Saturday, March 8, 2008

Campaign 08: Vetting Mrs. Clinton Softly

I recently observed that "vetting" in the dictionary of Hillary Clinton appears to mean to provide "clumsy rebuttals to scrutiny without significant consequence." You could hardly find a better example of my reasoning than in a CNN transcript that can be found here. On casual review, what stands out is 1) this very active - and therefore "experienced" - member of the White House for eight years knew nothing about her husband, the deputy White House counsel, her husband's brother, her own brother, her campaign treasurer or her own legal advisor. These individuals were into pardon scandals up to their ears. But she knew nothing about any of it. What also stands out is that 2) she refuses to condemn the controversial last-minute pardons of Marc Rich in the face of a direct question and a comment by former President Jimmy Carter.

Instead, Mrs. Clinton seems to advise us that it is not kind to be judgemental or to second-guess the decision making of her husband, and that we all just have to decide for ourselves and, of course, suck it up. Now that Mrs. Clinton has had eight long years to think about it all, it is obviously appropriate for someone to ask her about it once again. As president, will she pardon her own relatives, top donors, most-wanted fugitives and terrorists and tell us all that she is shocked and dismayed that we are judgmental? and ask us to just draw whatever conclusions we can conclude, because everyone is entitled to their own opinion? Here are some excerpts of the "vetting" process for Mrs. Clinton (be prepare not to be impressed):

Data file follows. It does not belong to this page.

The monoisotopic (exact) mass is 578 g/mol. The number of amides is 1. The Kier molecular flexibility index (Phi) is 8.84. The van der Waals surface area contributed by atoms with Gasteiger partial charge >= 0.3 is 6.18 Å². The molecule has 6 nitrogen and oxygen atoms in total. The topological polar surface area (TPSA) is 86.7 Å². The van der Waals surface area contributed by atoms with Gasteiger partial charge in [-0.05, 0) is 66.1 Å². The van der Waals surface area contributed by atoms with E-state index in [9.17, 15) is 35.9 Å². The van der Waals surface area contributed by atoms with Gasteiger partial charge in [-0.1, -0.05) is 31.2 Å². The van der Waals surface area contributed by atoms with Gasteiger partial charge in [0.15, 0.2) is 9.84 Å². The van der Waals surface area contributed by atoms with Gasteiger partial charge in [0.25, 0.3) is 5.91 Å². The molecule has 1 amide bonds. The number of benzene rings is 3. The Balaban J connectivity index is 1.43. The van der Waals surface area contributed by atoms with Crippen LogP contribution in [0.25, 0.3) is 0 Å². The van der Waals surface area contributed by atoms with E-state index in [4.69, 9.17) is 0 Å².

QUESTION: ... your brother and the pardon and clemency petition, first? And secondly, do you think your husband handled these pardons appropriately?
CLINTON: Well, I was very disappointed and saddened by this whole matter. You know, it came as a surprise to me, and it was very disturbing. And I'm just very disappointed about it. With respect to any questions about the pardons or the president's handling of the pardons, you'll have to ask him or his staff about that ...

QUESTION: What about Roger Clinton in specific: Did he ask for a pardon?
CLINTON: I don't know the answer to that.

QUESTION: Did he ask the president for a pardon?
CLINTON: I don't know the answer to that.

QUESTION: Why would anyone, Mrs. Clinton, contact your brother if they were not trying to get access to you or the president?